"Creating Cool Stuff": Pupils' Experience of the BBC micro:bit

  title={"Creating Cool Stuff": Pupils' Experience of the BBC micro:bit},
  author={Sue Sentance and Jane Waite and Steve Hodges and Emily MacLeod and Lucy Yeomans},
  journal={Proceedings of the 2017 ACM SIGCSE Technical Symposium on Computer Science Education},
  • Sue Sentance, Jane Waite, L. Yeomans
  • Published 8 March 2017
  • Education
  • Proceedings of the 2017 ACM SIGCSE Technical Symposium on Computer Science Education
The recent introduction of computer science (CS) education into schools in many countries has led to a surge in interest in programming tools and approaches which make CS concepts and tasks engaging, motivating and accessible to all. There is renewed interest in supporting learning through physical computing, which has been shown to be motivational whilst offering opportunities for collaboration and creativity. Within this context the BBC recently led a collaborative venture in the UK to… 

Figures and Tables from this paper

Teaching with physical computing devices: the BBC micro:bit initiative
An analysis of the varied ways in which teachers are using the BBC micro:bit is presented, and a range of instructional styles are noted, which will be useful to teachers and teacher educators wishing to work more effectively with physical computing in the classroom.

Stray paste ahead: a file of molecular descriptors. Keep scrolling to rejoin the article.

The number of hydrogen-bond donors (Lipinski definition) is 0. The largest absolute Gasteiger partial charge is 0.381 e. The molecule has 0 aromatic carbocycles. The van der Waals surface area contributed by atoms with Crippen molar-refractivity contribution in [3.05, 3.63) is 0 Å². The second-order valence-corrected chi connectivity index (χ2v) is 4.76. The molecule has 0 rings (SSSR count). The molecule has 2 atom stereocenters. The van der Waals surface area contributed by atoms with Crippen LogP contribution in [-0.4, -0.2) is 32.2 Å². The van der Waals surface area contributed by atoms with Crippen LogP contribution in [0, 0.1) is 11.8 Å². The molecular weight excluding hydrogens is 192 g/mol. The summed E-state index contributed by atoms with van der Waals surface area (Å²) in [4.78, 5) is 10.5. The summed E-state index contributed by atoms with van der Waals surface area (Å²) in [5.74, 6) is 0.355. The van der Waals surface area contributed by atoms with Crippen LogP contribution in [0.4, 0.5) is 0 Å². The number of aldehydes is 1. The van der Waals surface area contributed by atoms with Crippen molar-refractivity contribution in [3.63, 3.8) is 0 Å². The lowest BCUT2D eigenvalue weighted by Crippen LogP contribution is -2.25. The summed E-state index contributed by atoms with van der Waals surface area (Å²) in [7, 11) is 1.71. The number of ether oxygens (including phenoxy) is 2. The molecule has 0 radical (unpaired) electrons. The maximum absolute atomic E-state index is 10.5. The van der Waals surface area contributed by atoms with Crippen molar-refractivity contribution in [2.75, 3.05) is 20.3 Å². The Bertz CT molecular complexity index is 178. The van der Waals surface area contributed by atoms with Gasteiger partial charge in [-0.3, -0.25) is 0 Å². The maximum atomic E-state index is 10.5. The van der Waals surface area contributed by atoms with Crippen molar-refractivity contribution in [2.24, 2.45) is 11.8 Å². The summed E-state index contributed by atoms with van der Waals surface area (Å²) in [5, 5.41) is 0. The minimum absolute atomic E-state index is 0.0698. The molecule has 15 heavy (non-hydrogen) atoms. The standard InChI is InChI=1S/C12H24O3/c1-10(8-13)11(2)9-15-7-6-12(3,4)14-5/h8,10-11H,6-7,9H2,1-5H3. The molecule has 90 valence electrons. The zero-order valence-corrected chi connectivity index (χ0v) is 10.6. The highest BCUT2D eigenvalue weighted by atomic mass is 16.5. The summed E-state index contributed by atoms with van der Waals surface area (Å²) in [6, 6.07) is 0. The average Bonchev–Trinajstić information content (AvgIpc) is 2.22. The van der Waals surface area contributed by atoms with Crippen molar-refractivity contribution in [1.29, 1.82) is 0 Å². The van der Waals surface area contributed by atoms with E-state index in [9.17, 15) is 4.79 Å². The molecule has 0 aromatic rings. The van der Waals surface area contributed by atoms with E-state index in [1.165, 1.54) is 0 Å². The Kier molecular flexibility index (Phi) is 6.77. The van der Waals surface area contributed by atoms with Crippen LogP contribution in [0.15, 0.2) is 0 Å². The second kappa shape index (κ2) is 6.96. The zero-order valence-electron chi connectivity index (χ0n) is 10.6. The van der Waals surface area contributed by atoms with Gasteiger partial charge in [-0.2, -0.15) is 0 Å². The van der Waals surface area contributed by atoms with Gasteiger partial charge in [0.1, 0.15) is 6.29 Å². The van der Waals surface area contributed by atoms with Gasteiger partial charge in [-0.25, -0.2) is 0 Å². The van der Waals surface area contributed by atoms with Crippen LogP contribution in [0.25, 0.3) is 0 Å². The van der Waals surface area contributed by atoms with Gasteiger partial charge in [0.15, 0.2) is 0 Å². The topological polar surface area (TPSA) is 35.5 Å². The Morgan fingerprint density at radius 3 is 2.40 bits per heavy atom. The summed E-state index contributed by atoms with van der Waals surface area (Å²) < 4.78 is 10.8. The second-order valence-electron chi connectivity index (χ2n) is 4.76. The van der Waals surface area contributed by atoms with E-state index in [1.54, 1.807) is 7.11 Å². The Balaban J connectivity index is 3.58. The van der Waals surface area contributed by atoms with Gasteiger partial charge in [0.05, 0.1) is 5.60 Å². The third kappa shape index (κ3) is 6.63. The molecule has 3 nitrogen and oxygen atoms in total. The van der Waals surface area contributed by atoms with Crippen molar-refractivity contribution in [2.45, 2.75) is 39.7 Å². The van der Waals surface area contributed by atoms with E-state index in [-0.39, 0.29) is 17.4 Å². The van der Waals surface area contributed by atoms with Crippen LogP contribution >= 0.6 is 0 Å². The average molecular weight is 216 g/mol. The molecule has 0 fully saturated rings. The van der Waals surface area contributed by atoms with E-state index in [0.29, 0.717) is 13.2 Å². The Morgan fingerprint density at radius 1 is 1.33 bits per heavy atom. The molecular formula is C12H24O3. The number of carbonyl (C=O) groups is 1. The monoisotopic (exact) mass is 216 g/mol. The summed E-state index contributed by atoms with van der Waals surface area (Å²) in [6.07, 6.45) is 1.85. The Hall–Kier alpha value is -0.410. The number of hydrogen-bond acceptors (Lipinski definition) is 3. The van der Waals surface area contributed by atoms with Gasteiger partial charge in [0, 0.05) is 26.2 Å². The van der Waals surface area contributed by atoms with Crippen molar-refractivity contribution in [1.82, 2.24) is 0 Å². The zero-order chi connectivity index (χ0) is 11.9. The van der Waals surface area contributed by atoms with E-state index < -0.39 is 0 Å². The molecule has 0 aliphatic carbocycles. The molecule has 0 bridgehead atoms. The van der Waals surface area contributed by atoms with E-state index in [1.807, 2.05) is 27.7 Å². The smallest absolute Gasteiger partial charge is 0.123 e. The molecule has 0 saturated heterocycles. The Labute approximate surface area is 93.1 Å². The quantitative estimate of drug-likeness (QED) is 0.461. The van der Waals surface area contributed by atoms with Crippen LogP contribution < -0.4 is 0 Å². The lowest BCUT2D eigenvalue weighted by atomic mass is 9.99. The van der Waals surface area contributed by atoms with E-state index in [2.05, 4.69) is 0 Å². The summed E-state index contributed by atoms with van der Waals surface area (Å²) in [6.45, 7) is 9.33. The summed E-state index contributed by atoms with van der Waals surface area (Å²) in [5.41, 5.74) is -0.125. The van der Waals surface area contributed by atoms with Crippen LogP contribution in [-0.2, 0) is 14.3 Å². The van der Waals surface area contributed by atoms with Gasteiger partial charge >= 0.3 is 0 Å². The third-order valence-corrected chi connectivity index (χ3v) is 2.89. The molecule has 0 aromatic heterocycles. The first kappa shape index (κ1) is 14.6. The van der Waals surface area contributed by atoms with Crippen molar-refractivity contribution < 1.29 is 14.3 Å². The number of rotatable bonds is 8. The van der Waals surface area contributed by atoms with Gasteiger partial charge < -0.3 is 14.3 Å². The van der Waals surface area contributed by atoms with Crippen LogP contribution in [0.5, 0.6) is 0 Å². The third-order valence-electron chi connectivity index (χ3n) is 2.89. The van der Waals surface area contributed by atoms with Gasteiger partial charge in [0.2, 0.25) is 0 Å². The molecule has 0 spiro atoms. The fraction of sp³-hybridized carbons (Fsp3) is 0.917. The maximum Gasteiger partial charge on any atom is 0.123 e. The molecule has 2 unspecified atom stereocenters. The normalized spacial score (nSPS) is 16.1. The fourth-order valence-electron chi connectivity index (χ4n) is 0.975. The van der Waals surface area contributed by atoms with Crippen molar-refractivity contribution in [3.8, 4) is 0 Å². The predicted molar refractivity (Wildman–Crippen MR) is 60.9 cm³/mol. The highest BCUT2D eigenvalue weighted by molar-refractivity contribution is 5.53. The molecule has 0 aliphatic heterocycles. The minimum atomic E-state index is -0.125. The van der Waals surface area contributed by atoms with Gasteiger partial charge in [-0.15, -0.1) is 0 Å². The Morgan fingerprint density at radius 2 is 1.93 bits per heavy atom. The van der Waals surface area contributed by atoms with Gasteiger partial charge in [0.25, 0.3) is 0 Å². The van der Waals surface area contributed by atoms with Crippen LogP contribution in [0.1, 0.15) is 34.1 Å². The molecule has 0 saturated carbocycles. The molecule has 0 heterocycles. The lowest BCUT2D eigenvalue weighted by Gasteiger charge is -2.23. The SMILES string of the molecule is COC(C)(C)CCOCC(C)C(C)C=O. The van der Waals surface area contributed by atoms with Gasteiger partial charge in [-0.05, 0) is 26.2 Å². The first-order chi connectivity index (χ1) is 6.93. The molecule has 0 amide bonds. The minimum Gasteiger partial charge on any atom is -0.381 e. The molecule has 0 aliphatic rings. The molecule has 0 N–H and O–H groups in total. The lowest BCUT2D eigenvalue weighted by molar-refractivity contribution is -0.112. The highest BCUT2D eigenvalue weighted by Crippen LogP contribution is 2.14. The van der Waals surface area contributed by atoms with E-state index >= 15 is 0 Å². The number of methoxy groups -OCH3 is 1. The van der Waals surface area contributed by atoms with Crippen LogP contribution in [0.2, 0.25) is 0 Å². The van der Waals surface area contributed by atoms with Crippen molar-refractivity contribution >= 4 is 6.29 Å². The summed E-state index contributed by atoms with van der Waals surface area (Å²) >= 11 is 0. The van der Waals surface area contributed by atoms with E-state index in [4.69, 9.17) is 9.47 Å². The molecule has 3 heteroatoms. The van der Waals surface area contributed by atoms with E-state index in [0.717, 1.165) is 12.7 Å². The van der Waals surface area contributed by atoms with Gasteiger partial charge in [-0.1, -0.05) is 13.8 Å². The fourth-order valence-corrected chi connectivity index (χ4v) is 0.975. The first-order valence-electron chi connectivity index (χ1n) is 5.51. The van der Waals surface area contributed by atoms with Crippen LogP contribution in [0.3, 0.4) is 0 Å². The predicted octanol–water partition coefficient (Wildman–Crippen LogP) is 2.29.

Teaching with physical computing in school: the case of the micro:bit
The study revealed that the most commonly used teaching methods with this physical computing device were live coding demonstrations, pair programming, discussion, collaborative work and tinkering, although strategies teachers used did not always align to what they felt was effective.
Designing and coding with BBC micro:bit to solve a real-world task – a challenging movement between contexts
Pupils’ ways of experiencing the process of solving a real-world task with a programming material are investigated, and the importance of appreciating the BBC micro:bit context and the real- world context in relation to the dual nature of PTS is suggested.
Enhancing the Teaching of Informatics through Engaging Experience
It is concluded that relatively simple teaching aid, mobile devices, special hardware, and well-designed online programming activities could help to explain even abstract computer science underlying concepts through the experience sometimes more effectively than through instructional model.
Empowering learners with tools in CS education: Physical computing in secondary schools